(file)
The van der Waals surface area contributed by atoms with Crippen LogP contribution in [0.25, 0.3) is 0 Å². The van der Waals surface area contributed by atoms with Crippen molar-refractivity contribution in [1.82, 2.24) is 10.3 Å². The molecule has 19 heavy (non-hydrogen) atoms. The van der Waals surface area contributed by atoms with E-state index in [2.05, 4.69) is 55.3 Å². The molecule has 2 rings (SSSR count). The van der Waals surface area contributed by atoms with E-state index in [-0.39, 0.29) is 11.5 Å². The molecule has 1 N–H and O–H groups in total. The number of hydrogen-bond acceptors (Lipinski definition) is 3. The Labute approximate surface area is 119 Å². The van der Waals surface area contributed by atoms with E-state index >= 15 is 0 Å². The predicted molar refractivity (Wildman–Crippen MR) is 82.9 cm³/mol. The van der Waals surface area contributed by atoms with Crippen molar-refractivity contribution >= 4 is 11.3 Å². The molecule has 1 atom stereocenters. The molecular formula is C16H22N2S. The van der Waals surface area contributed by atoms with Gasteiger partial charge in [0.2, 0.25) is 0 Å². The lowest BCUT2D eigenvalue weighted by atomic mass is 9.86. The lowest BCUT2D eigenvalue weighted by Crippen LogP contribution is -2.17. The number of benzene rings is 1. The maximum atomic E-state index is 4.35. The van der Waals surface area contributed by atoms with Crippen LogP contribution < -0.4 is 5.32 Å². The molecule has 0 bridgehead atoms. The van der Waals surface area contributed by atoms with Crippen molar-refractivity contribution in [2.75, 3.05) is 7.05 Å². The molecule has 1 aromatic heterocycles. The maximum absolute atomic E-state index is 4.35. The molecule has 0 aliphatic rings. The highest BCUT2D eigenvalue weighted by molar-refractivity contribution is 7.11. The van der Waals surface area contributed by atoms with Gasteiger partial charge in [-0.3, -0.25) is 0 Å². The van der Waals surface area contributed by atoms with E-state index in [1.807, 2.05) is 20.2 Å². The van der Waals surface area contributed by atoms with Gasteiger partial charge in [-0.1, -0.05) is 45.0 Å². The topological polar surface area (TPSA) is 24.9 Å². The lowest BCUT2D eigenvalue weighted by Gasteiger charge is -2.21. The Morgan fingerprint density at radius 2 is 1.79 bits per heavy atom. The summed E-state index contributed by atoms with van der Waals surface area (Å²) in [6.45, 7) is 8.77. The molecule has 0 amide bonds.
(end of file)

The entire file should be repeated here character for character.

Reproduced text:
The van der Waals surface area contributed by atoms with Crippen LogP contribution in [0.25, 0.3) is 0 Å². The van der Waals surface area contributed by atoms with Crippen molar-refractivity contribution in [1.82, 2.24) is 10.3 Å². The molecule has 19 heavy (non-hydrogen) atoms. The van der Waals surface area contributed by atoms with E-state index in [2.05, 4.69) is 55.3 Å². The molecule has 2 rings (SSSR count). The van der Waals surface area contributed by atoms with E-state index in [-0.39, 0.29) is 11.5 Å². The molecule has 1 N–H and O–H groups in total. The number of hydrogen-bond acceptors (Lipinski definition) is 3. The Labute approximate surface area is 119 Å². The van der Waals surface area contributed by atoms with E-state index >= 15 is 0 Å². The predicted molar refractivity (Wildman–Crippen MR) is 82.9 cm³/mol. The van der Waals surface area contributed by atoms with Crippen molar-refractivity contribution >= 4 is 11.3 Å². The molecule has 1 atom stereocenters. The molecular formula is C16H22N2S. The van der Waals surface area contributed by atoms with Gasteiger partial charge in [0.2, 0.25) is 0 Å². The lowest BCUT2D eigenvalue weighted by atomic mass is 9.86. The lowest BCUT2D eigenvalue weighted by Crippen LogP contribution is -2.17. The number of benzene rings is 1. The maximum atomic E-state index is 4.35. The van der Waals surface area contributed by atoms with Crippen LogP contribution < -0.4 is 5.32 Å². The molecule has 0 bridgehead atoms. The van der Waals surface area contributed by atoms with Crippen molar-refractivity contribution in [2.75, 3.05) is 7.05 Å². The molecule has 1 aromatic heterocycles. The maximum absolute atomic E-state index is 4.35. The molecule has 0 aliphatic rings. The highest BCUT2D eigenvalue weighted by molar-refractivity contribution is 7.11. The van der Waals surface area contributed by atoms with Gasteiger partial charge in [-0.3, -0.25) is 0 Å². The van der Waals surface area contributed by atoms with E-state index in [1.807, 2.05) is 20.2 Å². The van der Waals surface area contributed by atoms with Gasteiger partial charge in [-0.1, -0.05) is 45.0 Å². The topological polar surface area (TPSA) is 24.9 Å². The lowest BCUT2D eigenvalue weighted by Gasteiger charge is -2.21. The Morgan fingerprint density at radius 2 is 1.79 bits per heavy atom. The summed E-state index contributed by atoms with van der Waals surface area (Å²) in [6.45, 7) is 8.77. The molecule has 0 amide bonds.